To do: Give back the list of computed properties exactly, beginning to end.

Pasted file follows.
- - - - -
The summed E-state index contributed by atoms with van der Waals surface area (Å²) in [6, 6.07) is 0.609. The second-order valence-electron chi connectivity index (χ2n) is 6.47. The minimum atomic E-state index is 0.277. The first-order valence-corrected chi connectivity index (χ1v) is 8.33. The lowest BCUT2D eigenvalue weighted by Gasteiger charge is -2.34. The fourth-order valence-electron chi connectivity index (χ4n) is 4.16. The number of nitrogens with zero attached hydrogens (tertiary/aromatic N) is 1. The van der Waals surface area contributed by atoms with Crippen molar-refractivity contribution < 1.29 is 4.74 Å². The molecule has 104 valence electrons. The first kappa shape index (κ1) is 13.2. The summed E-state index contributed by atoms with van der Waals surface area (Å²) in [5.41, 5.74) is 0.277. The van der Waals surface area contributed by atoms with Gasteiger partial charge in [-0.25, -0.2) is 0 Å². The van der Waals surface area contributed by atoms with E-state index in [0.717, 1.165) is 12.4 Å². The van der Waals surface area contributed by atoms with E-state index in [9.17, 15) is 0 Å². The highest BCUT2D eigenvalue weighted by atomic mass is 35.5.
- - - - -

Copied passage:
The summed E-state index contributed by atoms with van der Waals surface area (Å²) in [6, 6.07) is 0.609. The second-order valence-electron chi connectivity index (χ2n) is 6.47. The minimum atomic E-state index is 0.277. The first-order valence-corrected chi connectivity index (χ1v) is 8.33. The lowest BCUT2D eigenvalue weighted by Gasteiger charge is -2.34. The fourth-order valence-electron chi connectivity index (χ4n) is 4.16. The number of nitrogens with zero attached hydrogens (tertiary/aromatic N) is 1. The van der Waals surface area contributed by atoms with Crippen molar-refractivity contribution < 1.29 is 4.74 Å². The molecule has 104 valence electrons. The first kappa shape index (κ1) is 13.2. The summed E-state index contributed by atoms with van der Waals surface area (Å²) in [5.41, 5.74) is 0.277. The van der Waals surface area contributed by atoms with Gasteiger partial charge in [-0.25, -0.2) is 0 Å². The van der Waals surface area contributed by atoms with E-state index in [0.717, 1.165) is 12.4 Å². The van der Waals surface area contributed by atoms with E-state index in [9.17, 15) is 0 Å². The highest BCUT2D eigenvalue weighted by atomic mass is 35.5.